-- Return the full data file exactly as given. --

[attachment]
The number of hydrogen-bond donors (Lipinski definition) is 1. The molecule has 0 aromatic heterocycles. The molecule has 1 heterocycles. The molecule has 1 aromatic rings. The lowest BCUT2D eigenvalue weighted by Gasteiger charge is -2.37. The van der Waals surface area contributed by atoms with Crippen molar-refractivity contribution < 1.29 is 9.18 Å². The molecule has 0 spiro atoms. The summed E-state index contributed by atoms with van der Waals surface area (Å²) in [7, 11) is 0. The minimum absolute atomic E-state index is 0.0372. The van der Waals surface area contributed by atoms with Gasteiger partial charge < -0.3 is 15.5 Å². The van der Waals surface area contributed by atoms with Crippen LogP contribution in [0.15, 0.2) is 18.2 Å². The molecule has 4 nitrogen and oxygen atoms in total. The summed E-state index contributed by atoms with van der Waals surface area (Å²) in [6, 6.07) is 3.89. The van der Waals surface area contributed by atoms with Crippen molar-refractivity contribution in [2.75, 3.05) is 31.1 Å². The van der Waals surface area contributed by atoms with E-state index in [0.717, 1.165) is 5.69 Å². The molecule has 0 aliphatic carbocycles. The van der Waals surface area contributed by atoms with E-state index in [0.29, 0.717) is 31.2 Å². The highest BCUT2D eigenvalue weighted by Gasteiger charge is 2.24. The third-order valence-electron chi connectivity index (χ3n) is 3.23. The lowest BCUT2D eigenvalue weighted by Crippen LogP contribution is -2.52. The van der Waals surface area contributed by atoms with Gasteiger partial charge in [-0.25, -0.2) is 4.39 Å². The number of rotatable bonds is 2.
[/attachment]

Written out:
The number of hydrogen-bond donors (Lipinski definition) is 1. The molecule has 0 aromatic heterocycles. The molecule has 1 heterocycles. The molecule has 1 aromatic rings. The lowest BCUT2D eigenvalue weighted by Gasteiger charge is -2.37. The van der Waals surface area contributed by atoms with Crippen molar-refractivity contribution < 1.29 is 9.18 Å². The molecule has 0 spiro atoms. The summed E-state index contributed by atoms with van der Waals surface area (Å²) in [7, 11) is 0. The minimum absolute atomic E-state index is 0.0372. The van der Waals surface area contributed by atoms with Gasteiger partial charge < -0.3 is 15.5 Å². The van der Waals surface area contributed by atoms with Crippen LogP contribution in [0.15, 0.2) is 18.2 Å². The molecule has 4 nitrogen and oxygen atoms in total. The summed E-state index contributed by atoms with van der Waals surface area (Å²) in [6, 6.07) is 3.89. The van der Waals surface area contributed by atoms with Crippen molar-refractivity contribution in [2.75, 3.05) is 31.1 Å². The van der Waals surface area contributed by atoms with E-state index in [0.717, 1.165) is 5.69 Å². The molecule has 0 aliphatic carbocycles. The van der Waals surface area contributed by atoms with E-state index in [0.29, 0.717) is 31.2 Å². The highest BCUT2D eigenvalue weighted by Gasteiger charge is 2.24. The third-order valence-electron chi connectivity index (χ3n) is 3.23. The lowest BCUT2D eigenvalue weighted by Crippen LogP contribution is -2.52. The van der Waals surface area contributed by atoms with Gasteiger partial charge in [-0.25, -0.2) is 4.39 Å². The number of rotatable bonds is 2.